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Moving to Salt Lake City

Posted by tonya499 6 MD (My Page) on
Sat, Jul 7, 07 at 22:21

Hi,
my husband and are moving to Salt Lake City in a month or so. How's the gardening out there? I have a beautiful pond and several flower beds here in Maryland. I hope to continue with my passion for gardening when I get there. Any advice? Any Utah gardening books I should read? Is Xeriscaping a big thing out there? I look forward to hearing from you.

Tonya


Follow-Up Postings:

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RE: Moving to Salt Lake City

Welcome, Tonya!

Lots of sun, so proceed cautiously! Lots of xeriscaping in my neighborhood and lots of different ways to xeriscape.

Don't know of any books on Utah gardening but if Stephanie Duer ever gets one out I'd pick it up! She's a fun speaker on the local gardening circuit. One thing to keep in mind in Utah is that our gardens range from desert to mountain, it's hard to pinpoint Utah gardening with such differences across the state.

Visit nurseries, garden tours, neighborhoods where folks seem to dig up their lawns. Chat away with folks.

I'm from the East coast but didn't garden before moving here so I wasn't as disoriented as some of my neighbors from your area. I think it's tough at first to get used to differences such as an alkaline soil, interpretations of "full sun," truly dry weather and other differences that affect the way you design & work your garden.

The Utah Gardening Forum is rather new but I hope it is a big help to you.

Do you have your garden space yet, or are you still looking for your new home?


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RE: Moving to Salt Lake City

Welcome.

I moved here from the midwest and had a big learning curve when I started gardening here. I haven't seen a lot of xeriscaping, but I keep hoping it'll catch on more. Unfortunately, sometimes people will xeriscape with the best of intentions, but be so focused on keeping it looking nice that they water more than they had before.

I'm attempting to get a more xeric lawn by planting native grasses in with the traditional Kentucky Blue Grass lawn. I probably should have killed the lawn and started from scratch, but I didn't think my wife would go for that.

Overall, one of the biggest problems with lawns out here is too much water. Many areas have unmetered irrigation water, so people water enough for a week, but they do that every day. There's a free service to do a sprinkler system assessment. I think this is the same thing, but has a little more info about what it entails.

One thing you'll need to get used to is when to plant in the spring. The first year I owned my home, I got to plant the garden three times. It warmed up and stayed warm, so I bought pepper and tomato plants and planted seeds. Then we had a cold snap. It warmed up again and the same thing happened. As I was getting ready to plant one more time, there was an article in the paper that started by saying that you could tell the newcomers, because they were the ones who were planting the gardens. The advice in that article was to wait until Mothers day weekend. Some years people plant in mid April and get away with it, but snow in mid May is fairly common.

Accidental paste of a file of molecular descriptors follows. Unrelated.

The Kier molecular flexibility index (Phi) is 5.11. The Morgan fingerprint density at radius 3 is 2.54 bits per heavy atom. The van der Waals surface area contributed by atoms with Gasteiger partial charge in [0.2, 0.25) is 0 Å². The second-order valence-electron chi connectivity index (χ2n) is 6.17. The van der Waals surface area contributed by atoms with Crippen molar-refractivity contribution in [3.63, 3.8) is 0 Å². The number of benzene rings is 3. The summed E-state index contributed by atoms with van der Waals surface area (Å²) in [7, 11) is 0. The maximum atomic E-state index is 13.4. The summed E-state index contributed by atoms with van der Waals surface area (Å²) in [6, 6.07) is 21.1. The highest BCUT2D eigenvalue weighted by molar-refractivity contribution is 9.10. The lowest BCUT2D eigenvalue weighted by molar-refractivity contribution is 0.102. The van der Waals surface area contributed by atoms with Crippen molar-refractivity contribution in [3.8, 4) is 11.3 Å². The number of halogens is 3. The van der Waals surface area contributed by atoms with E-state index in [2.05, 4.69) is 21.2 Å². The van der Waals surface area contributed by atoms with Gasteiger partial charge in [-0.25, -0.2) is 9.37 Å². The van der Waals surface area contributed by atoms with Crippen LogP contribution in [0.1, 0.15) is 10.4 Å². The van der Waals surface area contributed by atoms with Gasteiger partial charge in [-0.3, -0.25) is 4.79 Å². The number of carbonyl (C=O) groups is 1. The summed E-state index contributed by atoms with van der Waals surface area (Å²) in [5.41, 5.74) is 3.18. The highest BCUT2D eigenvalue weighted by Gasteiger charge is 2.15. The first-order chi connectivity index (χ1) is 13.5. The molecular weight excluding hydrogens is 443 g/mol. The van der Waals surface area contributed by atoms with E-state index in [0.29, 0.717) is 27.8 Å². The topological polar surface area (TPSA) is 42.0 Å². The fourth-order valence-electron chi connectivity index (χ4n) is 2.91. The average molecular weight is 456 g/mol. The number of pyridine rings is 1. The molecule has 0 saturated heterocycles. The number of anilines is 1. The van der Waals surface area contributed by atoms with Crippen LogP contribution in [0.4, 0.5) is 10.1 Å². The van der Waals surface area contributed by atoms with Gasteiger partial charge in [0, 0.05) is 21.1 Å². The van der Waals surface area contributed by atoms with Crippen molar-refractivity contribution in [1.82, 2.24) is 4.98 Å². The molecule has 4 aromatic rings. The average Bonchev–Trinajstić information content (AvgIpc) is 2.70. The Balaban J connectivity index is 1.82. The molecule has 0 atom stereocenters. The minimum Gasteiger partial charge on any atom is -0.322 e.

The Rocky Mountain forum is another good forum to visit. It covers a lot of territory, so it includes people from places like Phoenix (where it's much hotter) and also people at higher elevations and/or farther north, who have colder conditions. But sometimes there may not be somebody from Utah who has done what you're trying, but there is somebody from Colorado who has done it.


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RE: Moving to Salt Lake City

Locally, you can buy a book called "Temple Square Gardening" that has a lot of useful info on flowers for Utah. It's written by some of the people who run the gardens at the Salt Lake Temple, which has some very nice public gardens.

For westerners, a must-have is the Sunset Western Garden Book. I think there's a new version out this year or last.

When you're out here, you should check out the demonstration gardens at the Jordan Valley Water Conservation District. I just googled it, and they now call it Conservation Garden Park. That link should be helpful.

You may enjoy Red Butte Gardens as another public garden to give you ideas.

Good luck with the move, and join us here often! Our little online community is growing and could use more participation!


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RE: Moving to Salt Lake City

As stevation suggests, get the Sunset Western Garden Book. Upon arrival in SLC read about the zones in the Sunset Western Garden Book for your location. It has been awhile but I wouldn't be surprised if there is not 1000 foot difference in altitude from down by the lake to the foothills above the University. Local micro climate will make a lot of difference too and books likely will not help you with this situation e.g. I lived at the mouth of a small canyon and cold winds in winter were a factor.


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RE: Moving to Salt Lake City

A little late with this post but it might still help. Too bad more people don't participate. I moved here from the Gulf Coast of Texas ten years ago....had to learn gardening from a different perspective. I have a great veggie garden and have started eliminating my grassy yard. The strip and 1/3 of the front yard have been xeriscaped using big rocks, natural grasses and bark mulch. Each year I do a little more.

A book I found in Barnes and Noble is called "Month-to-Month Gardening, Utah" by Kelli A. Dolecek. It was published in 1999 but has lots of good info for the new gardner here. And listen to the "Joy in the Morning" gardening talk show every Saturday morning on KNRS AM 570.


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